the film works. So, I have no complaints.
Is there any news on Spectres finding a distributor
and being released theatrically to a wider audience?
If there was news, do you really think I'd share it with you?!?
Oh, wait, of course I would. Never mind.
fact, Spectres DOES have a distributor for all territories
outside the U.S. and English-speaking Canada. Creative Light
Worldwide seems to be getting good feedback from buyers, but
I don't think they're really pursuing theatrical deals anywhere.
terms of the U.S., given the good reviews, the fact that audiences
really like the film, and that cinematographer Robert Ballo
and actress Lauren Birkell, in my opinion, stand really good
chances to earn Independent Spirit Award nominations (the
independent film "Oscars"), if we remain patient there's every
reason to expect that the film will get a theatrical release.
For an independent film, it's critical to position it with
a theatrical release in the U.S. as that will exponentially
increase its value on DVD and cable television. For independent
filmmakers and production companies, it's critically important
because it makes the task of securing financing for your next
project so much easier.
Will the movie eventually make its way onto DVD? And if so,
what extras would you like to see included on the release?
A DVD release would seem a certainty in most territories,
including the U.S. and the U.K. We have a pretty cool behind-the-scenes
"making of" special that will be featured as an extra. Also,
the house we shot at is truly haunted, and there was one take
we did where we captured, on high definition, a floating orb
of light that could not have been a reflection. I want that
take and perhaps a documentary piece on the real-life house
to be included on the DVD, but I have no say in such things.
What has been the reaction, so far, of the audiences that
have seen the movie? And what has been the most positive feedback
As I mentioned earlier, I believe there's something for everyone
in this film, and audience reaction has born that out. The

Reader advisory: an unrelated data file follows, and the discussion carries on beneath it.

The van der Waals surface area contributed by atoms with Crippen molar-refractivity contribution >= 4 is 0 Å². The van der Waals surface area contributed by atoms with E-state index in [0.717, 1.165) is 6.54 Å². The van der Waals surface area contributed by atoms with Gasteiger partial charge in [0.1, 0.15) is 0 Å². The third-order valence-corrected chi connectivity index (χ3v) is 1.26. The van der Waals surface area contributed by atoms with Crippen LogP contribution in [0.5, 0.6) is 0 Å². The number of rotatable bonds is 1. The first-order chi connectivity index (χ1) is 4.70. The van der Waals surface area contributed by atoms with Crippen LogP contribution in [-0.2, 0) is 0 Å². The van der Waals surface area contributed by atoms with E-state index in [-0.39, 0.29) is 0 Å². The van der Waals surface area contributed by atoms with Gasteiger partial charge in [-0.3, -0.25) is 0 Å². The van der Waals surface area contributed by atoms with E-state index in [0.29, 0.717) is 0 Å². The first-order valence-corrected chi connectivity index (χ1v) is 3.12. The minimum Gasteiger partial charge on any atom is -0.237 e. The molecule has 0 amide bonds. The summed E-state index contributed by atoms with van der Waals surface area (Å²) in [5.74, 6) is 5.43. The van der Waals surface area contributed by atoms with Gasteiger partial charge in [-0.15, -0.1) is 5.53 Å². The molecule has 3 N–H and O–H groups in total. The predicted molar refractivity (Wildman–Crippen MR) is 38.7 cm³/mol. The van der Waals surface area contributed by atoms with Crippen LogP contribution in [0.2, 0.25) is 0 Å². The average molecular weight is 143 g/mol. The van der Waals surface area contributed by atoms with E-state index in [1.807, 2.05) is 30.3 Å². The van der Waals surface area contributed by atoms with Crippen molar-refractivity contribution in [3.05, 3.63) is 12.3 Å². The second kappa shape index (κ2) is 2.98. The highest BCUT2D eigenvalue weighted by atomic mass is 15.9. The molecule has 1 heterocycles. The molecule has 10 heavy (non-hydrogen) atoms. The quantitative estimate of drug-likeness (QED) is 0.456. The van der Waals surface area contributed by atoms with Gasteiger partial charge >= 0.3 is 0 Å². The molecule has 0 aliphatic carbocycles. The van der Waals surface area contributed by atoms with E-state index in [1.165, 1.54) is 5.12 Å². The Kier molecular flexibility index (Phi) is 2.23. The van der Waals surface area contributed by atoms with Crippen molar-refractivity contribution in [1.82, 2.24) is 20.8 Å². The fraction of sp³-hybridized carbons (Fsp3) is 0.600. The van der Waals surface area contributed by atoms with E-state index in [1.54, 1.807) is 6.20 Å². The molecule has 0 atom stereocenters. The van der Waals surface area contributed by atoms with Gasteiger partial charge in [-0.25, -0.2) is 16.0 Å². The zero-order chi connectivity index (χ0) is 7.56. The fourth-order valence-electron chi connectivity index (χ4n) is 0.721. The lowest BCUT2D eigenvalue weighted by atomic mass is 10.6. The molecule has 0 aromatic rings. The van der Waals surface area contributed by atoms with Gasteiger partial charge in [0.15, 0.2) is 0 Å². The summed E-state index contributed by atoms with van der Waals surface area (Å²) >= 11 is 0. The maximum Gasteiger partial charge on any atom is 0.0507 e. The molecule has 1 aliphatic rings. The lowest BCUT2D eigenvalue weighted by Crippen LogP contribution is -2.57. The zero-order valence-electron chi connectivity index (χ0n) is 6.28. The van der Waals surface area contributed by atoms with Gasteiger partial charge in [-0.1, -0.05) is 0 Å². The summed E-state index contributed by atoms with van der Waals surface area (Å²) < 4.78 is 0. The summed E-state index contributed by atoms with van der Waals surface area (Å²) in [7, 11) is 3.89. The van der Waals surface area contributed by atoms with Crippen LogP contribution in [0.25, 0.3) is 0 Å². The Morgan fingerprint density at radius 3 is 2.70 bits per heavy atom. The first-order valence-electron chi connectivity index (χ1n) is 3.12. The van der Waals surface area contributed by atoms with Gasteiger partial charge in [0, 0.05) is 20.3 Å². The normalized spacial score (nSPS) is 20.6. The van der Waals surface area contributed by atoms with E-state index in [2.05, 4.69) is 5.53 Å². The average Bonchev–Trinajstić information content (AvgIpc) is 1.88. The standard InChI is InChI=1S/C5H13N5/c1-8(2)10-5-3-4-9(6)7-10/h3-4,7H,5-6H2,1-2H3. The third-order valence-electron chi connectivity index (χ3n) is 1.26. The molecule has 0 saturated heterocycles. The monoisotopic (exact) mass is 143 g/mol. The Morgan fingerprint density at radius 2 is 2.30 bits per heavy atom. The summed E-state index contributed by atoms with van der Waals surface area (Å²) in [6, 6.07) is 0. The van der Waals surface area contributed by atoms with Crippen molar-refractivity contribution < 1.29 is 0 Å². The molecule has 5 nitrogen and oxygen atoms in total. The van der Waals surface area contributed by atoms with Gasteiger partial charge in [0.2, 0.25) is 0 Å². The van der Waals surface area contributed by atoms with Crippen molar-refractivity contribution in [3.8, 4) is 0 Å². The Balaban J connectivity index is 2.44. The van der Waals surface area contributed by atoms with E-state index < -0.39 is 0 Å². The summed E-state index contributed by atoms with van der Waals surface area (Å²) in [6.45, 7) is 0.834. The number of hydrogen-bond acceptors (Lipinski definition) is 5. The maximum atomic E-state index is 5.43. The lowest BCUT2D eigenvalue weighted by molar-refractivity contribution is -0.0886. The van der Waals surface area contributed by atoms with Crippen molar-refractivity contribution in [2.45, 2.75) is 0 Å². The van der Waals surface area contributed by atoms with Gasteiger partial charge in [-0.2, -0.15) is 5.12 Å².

marketing challenge will be not to emphasize any one of the
film's elements, however, for anyone who comes for one specific
thing might feel short-changed ("I came for a ghost story,
not a powerful family drama! How dare you!").
most positive feedback we've received might have come from
a reviewer in the San Francisco Bay Area who championed the
film at the Cinequest San Jose Film Festival. In an interview
she said that if she were to win the lottery tomorrow, she
would pay to release Spectres into theatres herself.
As far as I'm concerned, she's the most brilliant reviewer
to ever walk the planet!
If you weren't in this business, what would your ideal job
I'd like to be the bass player for Paul Weller, but I don't
play bass. I'd like to be a starting pitcher for the San Francisco
Giants, but I don't play baseball. Perhaps a teacher... perhaps
one day I will become a therapist. If I hadn't gotten into
film school, I might have become a lawyer.
What have you got next in the pipeline?
Right now, I'm anticipating a vodka gimlet. After that, I'll
probably get back to work developing the project Dean Haglund
and I wrote together and that I'll direct. It's not going
to be produced through Shadowland, but I'm excited because
it's an important story and we've already attracted an amazing
cast, including my all time favorite actor (and personal hero),
are for Shadowland to produce two films in 2004. It's still
up in the air as to which project will go before the cameras
this summer, but Bud Robertson is working on a script called
Inside Straight for a fall shoot, that based on the
premise and his ability, should be crackerjack, absolutely
film I directed, a modern-day, English-language remake of
The Story of O, is hitting theatres in the U.S. this
August. It's being released through Pathfinder Pictures.
Thank you for you time.